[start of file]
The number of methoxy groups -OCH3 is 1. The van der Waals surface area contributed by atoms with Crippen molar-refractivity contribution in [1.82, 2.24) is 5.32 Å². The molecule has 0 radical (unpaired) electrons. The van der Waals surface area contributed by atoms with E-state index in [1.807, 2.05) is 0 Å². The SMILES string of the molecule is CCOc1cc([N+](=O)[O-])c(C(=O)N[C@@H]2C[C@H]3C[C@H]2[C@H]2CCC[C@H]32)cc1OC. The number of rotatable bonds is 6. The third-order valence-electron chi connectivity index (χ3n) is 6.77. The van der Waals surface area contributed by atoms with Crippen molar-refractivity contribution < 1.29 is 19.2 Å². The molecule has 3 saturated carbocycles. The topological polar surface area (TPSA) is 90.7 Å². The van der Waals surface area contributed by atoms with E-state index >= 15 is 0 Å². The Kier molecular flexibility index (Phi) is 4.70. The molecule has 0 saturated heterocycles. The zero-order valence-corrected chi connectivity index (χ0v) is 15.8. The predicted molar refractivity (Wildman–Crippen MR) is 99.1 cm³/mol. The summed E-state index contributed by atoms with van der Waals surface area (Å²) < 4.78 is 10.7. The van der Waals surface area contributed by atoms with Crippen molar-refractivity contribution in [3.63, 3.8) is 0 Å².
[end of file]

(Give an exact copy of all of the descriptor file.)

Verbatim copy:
The number of methoxy groups -OCH3 is 1. The van der Waals surface area contributed by atoms with Crippen molar-refractivity contribution in [1.82, 2.24) is 5.32 Å². The molecule has 0 radical (unpaired) electrons. The van der Waals surface area contributed by atoms with E-state index in [1.807, 2.05) is 0 Å². The SMILES string of the molecule is CCOc1cc([N+](=O)[O-])c(C(=O)N[C@@H]2C[C@H]3C[C@H]2[C@H]2CCC[C@H]32)cc1OC. The number of rotatable bonds is 6. The third-order valence-electron chi connectivity index (χ3n) is 6.77. The van der Waals surface area contributed by atoms with Crippen molar-refractivity contribution < 1.29 is 19.2 Å². The molecule has 3 saturated carbocycles. The topological polar surface area (TPSA) is 90.7 Å². The van der Waals surface area contributed by atoms with E-state index >= 15 is 0 Å². The Kier molecular flexibility index (Phi) is 4.70. The molecule has 0 saturated heterocycles. The zero-order valence-corrected chi connectivity index (χ0v) is 15.8. The predicted molar refractivity (Wildman–Crippen MR) is 99.1 cm³/mol. The summed E-state index contributed by atoms with van der Waals surface area (Å²) < 4.78 is 10.7. The van der Waals surface area contributed by atoms with Crippen molar-refractivity contribution in [3.63, 3.8) is 0 Å².